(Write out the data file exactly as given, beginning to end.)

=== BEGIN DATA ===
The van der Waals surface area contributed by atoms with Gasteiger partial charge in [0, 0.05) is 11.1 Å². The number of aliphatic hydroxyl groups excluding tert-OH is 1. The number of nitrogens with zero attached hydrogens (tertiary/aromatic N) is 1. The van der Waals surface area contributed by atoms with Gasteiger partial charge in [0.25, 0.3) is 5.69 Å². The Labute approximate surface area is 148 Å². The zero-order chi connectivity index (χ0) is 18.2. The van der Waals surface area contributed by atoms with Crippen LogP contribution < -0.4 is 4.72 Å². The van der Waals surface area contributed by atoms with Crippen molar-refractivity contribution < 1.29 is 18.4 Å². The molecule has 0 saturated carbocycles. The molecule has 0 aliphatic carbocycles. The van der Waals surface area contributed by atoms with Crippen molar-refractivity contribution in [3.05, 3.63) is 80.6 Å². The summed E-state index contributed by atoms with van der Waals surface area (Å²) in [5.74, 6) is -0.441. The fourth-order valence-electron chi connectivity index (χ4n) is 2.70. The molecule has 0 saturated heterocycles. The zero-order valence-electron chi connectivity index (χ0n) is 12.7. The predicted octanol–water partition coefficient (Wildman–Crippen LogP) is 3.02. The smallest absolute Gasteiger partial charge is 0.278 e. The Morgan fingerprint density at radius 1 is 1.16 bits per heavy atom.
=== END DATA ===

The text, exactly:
The van der Waals surface area contributed by atoms with Gasteiger partial charge in [0, 0.05) is 11.1 Å². The number of aliphatic hydroxyl groups excluding tert-OH is 1. The number of nitrogens with zero attached hydrogens (tertiary/aromatic N) is 1. The van der Waals surface area contributed by atoms with Gasteiger partial charge in [0.25, 0.3) is 5.69 Å². The Labute approximate surface area is 148 Å². The zero-order chi connectivity index (χ0) is 18.2. The van der Waals surface area contributed by atoms with Crippen LogP contribution < -0.4 is 4.72 Å². The van der Waals surface area contributed by atoms with Crippen molar-refractivity contribution < 1.29 is 18.4 Å². The molecule has 0 saturated carbocycles. The molecule has 0 aliphatic carbocycles. The van der Waals surface area contributed by atoms with Crippen molar-refractivity contribution in [3.05, 3.63) is 80.6 Å². The summed E-state index contributed by atoms with van der Waals surface area (Å²) in [5.74, 6) is -0.441. The fourth-order valence-electron chi connectivity index (χ4n) is 2.70. The molecule has 0 saturated heterocycles. The zero-order valence-electron chi connectivity index (χ0n) is 12.7. The predicted octanol–water partition coefficient (Wildman–Crippen LogP) is 3.02. The smallest absolute Gasteiger partial charge is 0.278 e. The Morgan fingerprint density at radius 1 is 1.16 bits per heavy atom.